Any tips on jazz guitar trios or quartets?

Looking especially for artists in trios with Metheny or Benson type sound. Quartets without piano or brass (maybe sax) but really after keyboards like Fender Rhoads or similar. Thanks
Well, almost all good jazz guitarists have their own "sound" to a great degree, so it's a little hard to recommend someone who necessarily sounds like Metheny or Benson. That said, however, you should check out the following electric jazz guitar greats, whose "sound" should probably appeal to you:
1. Tal Farlow
2. Barney Kessel
3. Kenny Burrell
4. Wes Montgomery
5. Grant Green
6. Pat Martino
7. Bill Frisell
8. Larry Corell
9. Herb Ellis
10. John Abercrombie
To the above, I would add Gene Bertoncini, Ralph Towner, Russell Malone, Stanley Jordan and Mark Whitfield.
And Jim Hall, Mike Stern, and John Scofield.
and don't forget about Cream.
Sd Cambell,to be more specific, I'm after the more laid back sad or romantic jazz or fusion guitar or fender rhodes. Thanks again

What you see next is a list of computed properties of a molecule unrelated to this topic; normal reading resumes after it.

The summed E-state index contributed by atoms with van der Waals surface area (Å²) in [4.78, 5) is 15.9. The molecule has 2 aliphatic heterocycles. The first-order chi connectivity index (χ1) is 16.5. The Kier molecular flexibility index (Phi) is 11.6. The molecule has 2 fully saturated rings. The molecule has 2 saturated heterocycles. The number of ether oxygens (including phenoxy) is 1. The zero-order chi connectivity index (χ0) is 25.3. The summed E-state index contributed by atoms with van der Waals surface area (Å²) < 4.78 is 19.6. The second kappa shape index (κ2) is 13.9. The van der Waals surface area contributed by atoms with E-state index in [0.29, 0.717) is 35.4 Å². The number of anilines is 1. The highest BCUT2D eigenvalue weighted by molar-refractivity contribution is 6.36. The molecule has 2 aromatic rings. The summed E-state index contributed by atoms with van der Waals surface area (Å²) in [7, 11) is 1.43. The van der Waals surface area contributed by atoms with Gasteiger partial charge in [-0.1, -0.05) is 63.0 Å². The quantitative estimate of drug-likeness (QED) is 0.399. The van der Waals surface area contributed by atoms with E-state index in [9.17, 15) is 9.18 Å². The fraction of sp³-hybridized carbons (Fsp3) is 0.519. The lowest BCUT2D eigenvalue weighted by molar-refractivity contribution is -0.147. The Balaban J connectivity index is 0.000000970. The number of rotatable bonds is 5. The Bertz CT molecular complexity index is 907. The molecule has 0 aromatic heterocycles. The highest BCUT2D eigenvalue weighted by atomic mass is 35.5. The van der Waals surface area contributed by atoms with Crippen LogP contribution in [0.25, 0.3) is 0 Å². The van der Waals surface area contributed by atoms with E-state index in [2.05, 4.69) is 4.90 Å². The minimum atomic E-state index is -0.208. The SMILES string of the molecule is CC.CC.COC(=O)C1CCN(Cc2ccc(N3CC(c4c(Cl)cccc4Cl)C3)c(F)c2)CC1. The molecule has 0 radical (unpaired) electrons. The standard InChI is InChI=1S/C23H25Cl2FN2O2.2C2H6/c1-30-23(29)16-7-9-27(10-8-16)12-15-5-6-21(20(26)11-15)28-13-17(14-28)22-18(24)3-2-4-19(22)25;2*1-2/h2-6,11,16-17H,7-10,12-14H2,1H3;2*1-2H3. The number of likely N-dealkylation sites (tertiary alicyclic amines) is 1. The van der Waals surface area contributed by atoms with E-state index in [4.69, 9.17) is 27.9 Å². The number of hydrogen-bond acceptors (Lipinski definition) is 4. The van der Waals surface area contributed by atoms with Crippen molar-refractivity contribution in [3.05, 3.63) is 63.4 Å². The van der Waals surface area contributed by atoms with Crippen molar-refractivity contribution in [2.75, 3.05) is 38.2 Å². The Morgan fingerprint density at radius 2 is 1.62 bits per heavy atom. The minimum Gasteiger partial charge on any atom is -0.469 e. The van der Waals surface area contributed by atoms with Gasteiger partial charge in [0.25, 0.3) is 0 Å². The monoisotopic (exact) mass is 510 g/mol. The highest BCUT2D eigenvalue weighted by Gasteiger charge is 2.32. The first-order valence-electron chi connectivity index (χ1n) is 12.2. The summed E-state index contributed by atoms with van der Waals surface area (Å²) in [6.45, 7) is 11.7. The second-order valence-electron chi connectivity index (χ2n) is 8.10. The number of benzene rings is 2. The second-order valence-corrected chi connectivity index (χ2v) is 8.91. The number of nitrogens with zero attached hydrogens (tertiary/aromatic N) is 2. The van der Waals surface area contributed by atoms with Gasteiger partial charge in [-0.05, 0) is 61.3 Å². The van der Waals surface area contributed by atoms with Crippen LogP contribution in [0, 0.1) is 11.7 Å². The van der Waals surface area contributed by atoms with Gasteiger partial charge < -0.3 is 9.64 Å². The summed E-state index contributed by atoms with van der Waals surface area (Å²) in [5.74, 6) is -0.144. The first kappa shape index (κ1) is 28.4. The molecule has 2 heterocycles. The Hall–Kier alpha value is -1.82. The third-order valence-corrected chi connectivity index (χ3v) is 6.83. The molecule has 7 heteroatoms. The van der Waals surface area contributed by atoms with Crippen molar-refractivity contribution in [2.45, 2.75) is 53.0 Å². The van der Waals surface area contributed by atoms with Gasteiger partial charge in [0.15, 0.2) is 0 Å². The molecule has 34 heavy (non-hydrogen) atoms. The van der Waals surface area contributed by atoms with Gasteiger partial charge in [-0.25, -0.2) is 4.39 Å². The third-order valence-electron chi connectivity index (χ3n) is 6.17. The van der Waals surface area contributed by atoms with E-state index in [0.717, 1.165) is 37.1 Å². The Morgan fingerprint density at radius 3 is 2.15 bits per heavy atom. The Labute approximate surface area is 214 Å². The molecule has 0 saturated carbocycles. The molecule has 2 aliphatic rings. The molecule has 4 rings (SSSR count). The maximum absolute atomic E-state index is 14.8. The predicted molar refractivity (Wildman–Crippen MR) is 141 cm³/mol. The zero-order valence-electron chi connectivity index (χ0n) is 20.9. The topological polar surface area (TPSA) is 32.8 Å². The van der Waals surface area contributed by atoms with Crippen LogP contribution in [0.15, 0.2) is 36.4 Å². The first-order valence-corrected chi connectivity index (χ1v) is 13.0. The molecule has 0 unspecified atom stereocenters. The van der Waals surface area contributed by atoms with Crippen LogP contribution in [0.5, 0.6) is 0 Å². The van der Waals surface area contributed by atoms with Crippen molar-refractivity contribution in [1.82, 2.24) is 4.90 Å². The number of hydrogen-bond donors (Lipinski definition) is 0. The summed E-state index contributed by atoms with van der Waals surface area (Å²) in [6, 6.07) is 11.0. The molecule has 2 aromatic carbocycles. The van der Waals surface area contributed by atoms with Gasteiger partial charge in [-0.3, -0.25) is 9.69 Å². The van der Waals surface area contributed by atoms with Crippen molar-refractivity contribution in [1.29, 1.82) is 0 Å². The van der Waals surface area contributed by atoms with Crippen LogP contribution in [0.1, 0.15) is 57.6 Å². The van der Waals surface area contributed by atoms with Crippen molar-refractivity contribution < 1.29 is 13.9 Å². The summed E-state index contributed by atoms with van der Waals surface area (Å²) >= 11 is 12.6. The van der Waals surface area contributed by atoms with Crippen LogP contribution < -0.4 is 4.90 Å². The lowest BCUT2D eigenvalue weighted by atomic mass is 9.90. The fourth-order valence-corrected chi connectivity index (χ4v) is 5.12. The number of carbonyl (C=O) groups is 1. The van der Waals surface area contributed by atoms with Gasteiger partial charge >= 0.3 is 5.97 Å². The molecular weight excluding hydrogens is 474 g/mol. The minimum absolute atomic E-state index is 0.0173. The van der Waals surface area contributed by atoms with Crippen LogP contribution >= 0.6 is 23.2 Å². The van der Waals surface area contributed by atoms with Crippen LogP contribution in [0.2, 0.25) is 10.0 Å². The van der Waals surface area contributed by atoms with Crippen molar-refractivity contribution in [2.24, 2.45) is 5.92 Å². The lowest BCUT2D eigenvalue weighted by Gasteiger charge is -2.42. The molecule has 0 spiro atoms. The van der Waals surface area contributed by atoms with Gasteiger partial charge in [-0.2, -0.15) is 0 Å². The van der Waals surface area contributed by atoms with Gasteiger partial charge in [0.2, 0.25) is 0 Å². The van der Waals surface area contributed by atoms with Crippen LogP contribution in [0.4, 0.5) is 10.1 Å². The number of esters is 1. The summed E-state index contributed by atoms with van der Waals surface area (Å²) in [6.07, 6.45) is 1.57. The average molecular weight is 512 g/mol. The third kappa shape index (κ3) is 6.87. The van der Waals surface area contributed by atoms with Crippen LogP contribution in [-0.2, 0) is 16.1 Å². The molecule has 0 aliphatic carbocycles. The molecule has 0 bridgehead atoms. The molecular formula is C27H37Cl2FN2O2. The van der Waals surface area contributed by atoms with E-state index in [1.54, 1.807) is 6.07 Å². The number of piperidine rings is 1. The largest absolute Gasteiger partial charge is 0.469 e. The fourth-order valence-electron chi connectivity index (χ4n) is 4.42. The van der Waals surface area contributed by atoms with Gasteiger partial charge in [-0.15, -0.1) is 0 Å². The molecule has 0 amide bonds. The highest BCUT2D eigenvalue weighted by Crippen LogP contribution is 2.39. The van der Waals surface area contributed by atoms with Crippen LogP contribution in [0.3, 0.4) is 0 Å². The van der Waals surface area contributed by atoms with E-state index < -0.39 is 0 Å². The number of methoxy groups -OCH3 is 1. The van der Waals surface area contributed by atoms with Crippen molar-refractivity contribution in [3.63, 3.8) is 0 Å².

Three chanps on fusion to your taste are
Medeski, Martin and Wood!
All the artists mentioned have laid back stuff and stuff that definitely isn't, so any previewing you can do would be worth your while.

Would second Bill Frisell and John Scofield. Also various ECM artists like John Ambercrombie though they may be a bit avantegarde for a romantic setting.

Would add Charlie Hunter as a fusion guitarist to check out, though not particularly mellow.

You may like the Medeski, Martin and Wood sound mentioned above, but none of them play guitar. It's organ, bass and drums. They do have some nice stuff with guitartists. John Scofield comes to mind.

In an older style, check out any of organists Jimmy Smith's releases of the last 4 decades or so. Generally organ, bass and guitar. Hasn't changed much over the years, but he invented the style and does it great.
If "laid back" is one of the key qualities you want, then I should have mentioned (don't know how he slipped my mind, since he is one of my two favorites jazz guitarists) is Jim Hall. Hall's work is deceptively complex, but his sound and style is always "easy on the ears". One of Hall's best recordings, although one of his more challenging, is the duet album that he did with Bill Evans titled "Undercurrent". It's been a personal favorite since I first heard it in the mid 1960's.
Another vote for Jim Hall. Also Joe Pass.